Posts Tagged ‘mach’


In mach on 16/07/2011 at 1:28 pm

The historical investigation of the development of a science is most needful, lest the principles treasured up in it become a system of half-understood prescripts, or worse, a system of prejudices. Historical investigation not only promotes the understanding of what which now is, but also brings new possibilities before us, by showing that which exists to be in great measure conventional and accidental. From the higher point of view at which different paths of thought converge we may look about us with freer vision and discover routes before unknown. (Mach, Ernst. 1960. The Science of Mechanics: A critical and historical account of its development. La Salle (Illinois): Open Court.)


Kuhn’s Dogmatism

In kuhn on 23/06/2011 at 1:00 pm

Kuhn does not give a logic to scientific discovery. Rather, he opens the door to the sociology of science, of a collaborative/competitive game that emerges out of the interaction of fallible and petty people.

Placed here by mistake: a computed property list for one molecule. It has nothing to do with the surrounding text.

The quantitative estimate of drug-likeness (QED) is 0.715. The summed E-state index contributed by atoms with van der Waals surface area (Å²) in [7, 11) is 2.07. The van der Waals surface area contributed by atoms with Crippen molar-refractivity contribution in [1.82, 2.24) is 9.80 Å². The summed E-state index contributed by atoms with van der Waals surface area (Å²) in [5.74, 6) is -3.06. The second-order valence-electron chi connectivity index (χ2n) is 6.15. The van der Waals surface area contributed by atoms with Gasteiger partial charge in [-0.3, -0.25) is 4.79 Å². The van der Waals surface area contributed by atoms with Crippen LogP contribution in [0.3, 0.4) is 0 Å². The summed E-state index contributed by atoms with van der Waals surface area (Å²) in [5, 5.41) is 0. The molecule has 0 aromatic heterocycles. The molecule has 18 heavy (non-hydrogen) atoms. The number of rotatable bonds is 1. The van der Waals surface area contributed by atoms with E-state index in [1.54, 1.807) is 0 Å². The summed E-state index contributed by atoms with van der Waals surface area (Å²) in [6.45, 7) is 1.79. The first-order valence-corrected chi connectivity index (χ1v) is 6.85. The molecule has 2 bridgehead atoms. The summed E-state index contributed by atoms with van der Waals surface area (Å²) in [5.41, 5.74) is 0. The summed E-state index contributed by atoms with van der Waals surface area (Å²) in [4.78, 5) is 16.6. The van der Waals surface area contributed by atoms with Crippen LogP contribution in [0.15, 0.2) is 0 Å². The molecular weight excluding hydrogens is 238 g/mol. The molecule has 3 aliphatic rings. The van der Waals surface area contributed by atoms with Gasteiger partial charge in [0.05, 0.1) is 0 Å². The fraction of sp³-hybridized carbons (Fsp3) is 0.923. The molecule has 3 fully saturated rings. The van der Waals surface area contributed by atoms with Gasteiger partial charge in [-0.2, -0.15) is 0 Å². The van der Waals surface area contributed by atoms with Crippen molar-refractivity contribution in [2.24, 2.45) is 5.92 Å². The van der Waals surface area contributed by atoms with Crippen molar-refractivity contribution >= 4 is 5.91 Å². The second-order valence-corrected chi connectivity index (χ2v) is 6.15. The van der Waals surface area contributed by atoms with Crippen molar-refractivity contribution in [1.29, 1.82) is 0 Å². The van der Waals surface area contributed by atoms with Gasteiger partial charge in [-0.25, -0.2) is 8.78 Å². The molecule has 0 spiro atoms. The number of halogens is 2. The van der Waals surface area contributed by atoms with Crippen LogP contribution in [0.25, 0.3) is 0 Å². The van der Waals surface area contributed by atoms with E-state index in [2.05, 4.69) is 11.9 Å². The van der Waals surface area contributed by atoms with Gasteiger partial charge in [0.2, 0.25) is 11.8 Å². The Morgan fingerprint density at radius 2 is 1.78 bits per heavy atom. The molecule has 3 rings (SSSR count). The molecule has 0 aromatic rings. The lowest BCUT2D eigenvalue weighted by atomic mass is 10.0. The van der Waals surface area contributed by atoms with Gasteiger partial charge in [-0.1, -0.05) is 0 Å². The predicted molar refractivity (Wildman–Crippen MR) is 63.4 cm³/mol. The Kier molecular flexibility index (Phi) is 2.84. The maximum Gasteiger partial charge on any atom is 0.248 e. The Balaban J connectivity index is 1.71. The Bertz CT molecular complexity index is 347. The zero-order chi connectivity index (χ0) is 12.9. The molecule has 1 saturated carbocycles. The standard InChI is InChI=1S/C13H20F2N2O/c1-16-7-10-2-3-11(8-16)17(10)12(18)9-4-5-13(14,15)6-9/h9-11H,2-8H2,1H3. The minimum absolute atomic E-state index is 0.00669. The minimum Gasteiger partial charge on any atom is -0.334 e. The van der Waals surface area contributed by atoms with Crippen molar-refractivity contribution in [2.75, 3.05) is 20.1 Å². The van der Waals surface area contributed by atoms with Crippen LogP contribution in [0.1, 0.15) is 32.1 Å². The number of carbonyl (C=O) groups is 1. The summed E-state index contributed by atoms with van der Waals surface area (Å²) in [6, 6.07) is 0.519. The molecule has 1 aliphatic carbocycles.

Therefore, we have to make a choice. We can either work on puzzles or we can work on problems; we can either close our ears to criticism or we can accept criticism; we can be uncritical of our ideas or we can be critical of our ideas.

In each of these cases, we must ask, Which choices should I make? Do I want to solve the serious problems that keep me up at night? Do I want to stick my neck out and conjecture something new (even if it is false) about the world? Do I want to reject the ideas I hold dear that cannot survive criticism?

I would consider these questions to be part of the logic of scientific discovery. If scientists provide affirmative answers, this would lead to an environment that mirrors a free and open society. If scientists provide negative answers, this would lead to an environment that Kuhn describes: a dogmatic, puzzle-solving, kibitzing society.

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